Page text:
Boy Scout Troop 456

Members of Catonsville-based Boy Scout Troop 456, from left, Jordan Flesher, Andrew Brown and William Luco stand along a stone fence in Patapsco Valley State Park. The trio will have a Court of Honor Ceremony to celebrate their rank as Eagle Scouts on Aug. 21, the 100th anniversary of the day the first American became an Eagle Scout. (Photo courtesy of Sheila Wheltle / August 15, 2012)

Since New Yorker Arthur Eldred became the first American to attain the rank of Eagle Scout on Aug. 21, 1912, more than one million Boy Scouts nationwide have followed in his footsteps.

On the 100th anniversary of his accomplishment, Catonsville-based Boy Scout Troop 456 will hold a special ceremony honoring its three new Eagle Scouts.

The troop, based out of St. Mark Church on Melvin Avenue, has invited each of the 119 men who became Eagle Scouts since the troop formed in 1945 to the ceremony honoring Andy Brown, Jordan Flesher and William Luco.

"This year, when they came up with the 100th anniversary of the Eagle Scout, we decided to make it something special," said Sean Burke, the Scoutmaster of the troop. "We're hoping to bring them all back as a celebration of what they did as well as these three boys."

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A Court of Honor Ceremony to honor those who have earned the highest rank within the Boy Scouts, invites Eagle Scouts to take the oath with the newest inductees.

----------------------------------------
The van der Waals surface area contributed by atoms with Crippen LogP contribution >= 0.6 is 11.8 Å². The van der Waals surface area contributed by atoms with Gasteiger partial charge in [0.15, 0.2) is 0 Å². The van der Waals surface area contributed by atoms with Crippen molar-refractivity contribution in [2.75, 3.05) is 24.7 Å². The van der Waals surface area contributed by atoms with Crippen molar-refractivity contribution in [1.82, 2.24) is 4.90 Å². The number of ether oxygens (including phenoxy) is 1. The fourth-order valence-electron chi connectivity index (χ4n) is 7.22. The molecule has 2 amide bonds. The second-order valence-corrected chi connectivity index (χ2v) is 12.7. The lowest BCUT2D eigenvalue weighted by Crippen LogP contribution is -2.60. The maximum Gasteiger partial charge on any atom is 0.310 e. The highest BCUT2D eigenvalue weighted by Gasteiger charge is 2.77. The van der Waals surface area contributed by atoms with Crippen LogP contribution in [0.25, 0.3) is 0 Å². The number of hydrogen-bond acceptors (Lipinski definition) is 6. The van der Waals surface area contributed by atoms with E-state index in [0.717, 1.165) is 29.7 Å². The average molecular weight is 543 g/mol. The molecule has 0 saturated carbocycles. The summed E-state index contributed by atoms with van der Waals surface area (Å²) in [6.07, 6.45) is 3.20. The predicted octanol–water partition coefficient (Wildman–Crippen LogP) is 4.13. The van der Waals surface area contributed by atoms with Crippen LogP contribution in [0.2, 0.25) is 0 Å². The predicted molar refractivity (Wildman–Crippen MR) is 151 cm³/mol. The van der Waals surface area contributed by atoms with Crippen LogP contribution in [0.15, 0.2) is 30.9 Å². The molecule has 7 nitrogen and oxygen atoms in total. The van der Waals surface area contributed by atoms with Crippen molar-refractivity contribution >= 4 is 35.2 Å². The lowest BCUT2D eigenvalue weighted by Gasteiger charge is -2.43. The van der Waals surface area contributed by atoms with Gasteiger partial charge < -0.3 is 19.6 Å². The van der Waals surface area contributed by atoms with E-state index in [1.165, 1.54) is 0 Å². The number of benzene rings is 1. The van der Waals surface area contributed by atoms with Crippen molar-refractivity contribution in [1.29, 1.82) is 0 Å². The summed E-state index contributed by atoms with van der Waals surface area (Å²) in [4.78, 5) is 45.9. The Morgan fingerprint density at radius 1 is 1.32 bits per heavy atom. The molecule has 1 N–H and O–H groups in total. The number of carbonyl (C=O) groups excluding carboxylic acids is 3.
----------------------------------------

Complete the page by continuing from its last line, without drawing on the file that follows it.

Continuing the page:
Typically, Troop 456's ceremony attracts between five and 10 Eagle Scouts to the ceremony.

This year, Burke said, the troop expects more than 25.

While many of the Eagle Scouts of Troop 456 still live in the area, the search has extended through the western hemisphere.

Sheila Wheltle, a counselor of the troop, searched the Internet for Albert Bauman, III, who became the troop's first Eagle Scout in 1961.

She sent an invitation to his last known address in Hawaii, which, was then forwarded to his current home, about 30 miles southwest of London.

Bauman responded that he was unable to make the trip back, but added that he appreciated the initiation.

"It was a proud moment in my life that I'll never forget," Bauman wrote in an email. "I owe a debt to my parents and the Troop 456 scoutmaster at the time, Charlie Precht, for encouraging me along the way."

Bauman also congratulated the three newest Eagle Scouts on their accomplishment and wrote that the skills they've learned will benefit them for the rest of their lives.

Andy Brown, a 16-year-old Woodlawn resident, had the choice of having his Court of Honor Ceremony on July 1 or Aug. 21.

He chose the centennial of the nation's first Eagle Scout.

"I think it's because I'm a bit of a history nerd," the junior at Mount St. Joseph High School said.

Brown said he looks forward to when he can tell his grandchildren about the ceremony and brag that it was on the 100th anniversary.

Catonsville resident Jordan Flesher, 15, also a junior at Mount St. Joe, had plenty of time to become an Eagle Scout given the deadline is the Scout's 18th birthday.

Still he finished early and said he "ecstatic" about attending the ceremony and receiving the Eagle Scout badge. The badge will have a special emblem denoting the significant date.

"After learning about the badge and the historical everything, I thought it'd be something cool to do," Jordan said.